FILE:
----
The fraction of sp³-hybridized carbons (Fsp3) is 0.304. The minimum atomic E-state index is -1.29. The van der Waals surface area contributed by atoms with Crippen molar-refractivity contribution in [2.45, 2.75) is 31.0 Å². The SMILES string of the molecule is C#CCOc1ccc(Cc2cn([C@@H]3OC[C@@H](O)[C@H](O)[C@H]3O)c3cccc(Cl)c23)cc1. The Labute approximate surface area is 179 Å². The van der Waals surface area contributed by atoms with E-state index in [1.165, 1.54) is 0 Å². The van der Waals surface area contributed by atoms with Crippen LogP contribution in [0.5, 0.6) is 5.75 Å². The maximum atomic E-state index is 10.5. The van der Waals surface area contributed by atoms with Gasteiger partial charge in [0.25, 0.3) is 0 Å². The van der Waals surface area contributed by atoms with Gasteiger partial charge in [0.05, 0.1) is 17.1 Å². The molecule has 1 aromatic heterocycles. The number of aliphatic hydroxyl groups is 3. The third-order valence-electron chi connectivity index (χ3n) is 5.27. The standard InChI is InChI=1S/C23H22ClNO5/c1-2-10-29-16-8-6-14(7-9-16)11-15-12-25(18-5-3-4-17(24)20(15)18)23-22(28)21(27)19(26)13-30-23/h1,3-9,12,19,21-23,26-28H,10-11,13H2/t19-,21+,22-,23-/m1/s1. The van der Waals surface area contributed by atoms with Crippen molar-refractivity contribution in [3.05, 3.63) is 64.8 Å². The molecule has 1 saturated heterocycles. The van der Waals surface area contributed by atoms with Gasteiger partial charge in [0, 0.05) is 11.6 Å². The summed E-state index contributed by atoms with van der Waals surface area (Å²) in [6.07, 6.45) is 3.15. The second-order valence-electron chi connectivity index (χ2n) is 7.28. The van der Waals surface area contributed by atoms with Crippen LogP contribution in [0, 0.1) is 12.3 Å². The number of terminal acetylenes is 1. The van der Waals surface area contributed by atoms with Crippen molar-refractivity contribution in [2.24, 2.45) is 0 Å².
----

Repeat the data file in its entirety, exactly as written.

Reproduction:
The fraction of sp³-hybridized carbons (Fsp3) is 0.304. The minimum atomic E-state index is -1.29. The van der Waals surface area contributed by atoms with Crippen molar-refractivity contribution in [2.45, 2.75) is 31.0 Å². The SMILES string of the molecule is C#CCOc1ccc(Cc2cn([C@@H]3OC[C@@H](O)[C@H](O)[C@H]3O)c3cccc(Cl)c23)cc1. The Labute approximate surface area is 179 Å². The van der Waals surface area contributed by atoms with E-state index in [1.165, 1.54) is 0 Å². The van der Waals surface area contributed by atoms with Crippen LogP contribution in [0.5, 0.6) is 5.75 Å². The maximum atomic E-state index is 10.5. The van der Waals surface area contributed by atoms with Gasteiger partial charge in [0.25, 0.3) is 0 Å². The van der Waals surface area contributed by atoms with Gasteiger partial charge in [0.05, 0.1) is 17.1 Å². The molecule has 1 aromatic heterocycles. The number of aliphatic hydroxyl groups is 3. The third-order valence-electron chi connectivity index (χ3n) is 5.27. The standard InChI is InChI=1S/C23H22ClNO5/c1-2-10-29-16-8-6-14(7-9-16)11-15-12-25(18-5-3-4-17(24)20(15)18)23-22(28)21(27)19(26)13-30-23/h1,3-9,12,19,21-23,26-28H,10-11,13H2/t19-,21+,22-,23-/m1/s1. The van der Waals surface area contributed by atoms with Crippen molar-refractivity contribution in [3.05, 3.63) is 64.8 Å². The molecule has 1 saturated heterocycles. The van der Waals surface area contributed by atoms with Gasteiger partial charge in [0, 0.05) is 11.6 Å². The summed E-state index contributed by atoms with van der Waals surface area (Å²) in [6.07, 6.45) is 3.15. The second-order valence-electron chi connectivity index (χ2n) is 7.28. The van der Waals surface area contributed by atoms with Crippen LogP contribution in [0, 0.1) is 12.3 Å². The number of terminal acetylenes is 1. The van der Waals surface area contributed by atoms with Crippen molar-refractivity contribution in [2.24, 2.45) is 0 Å².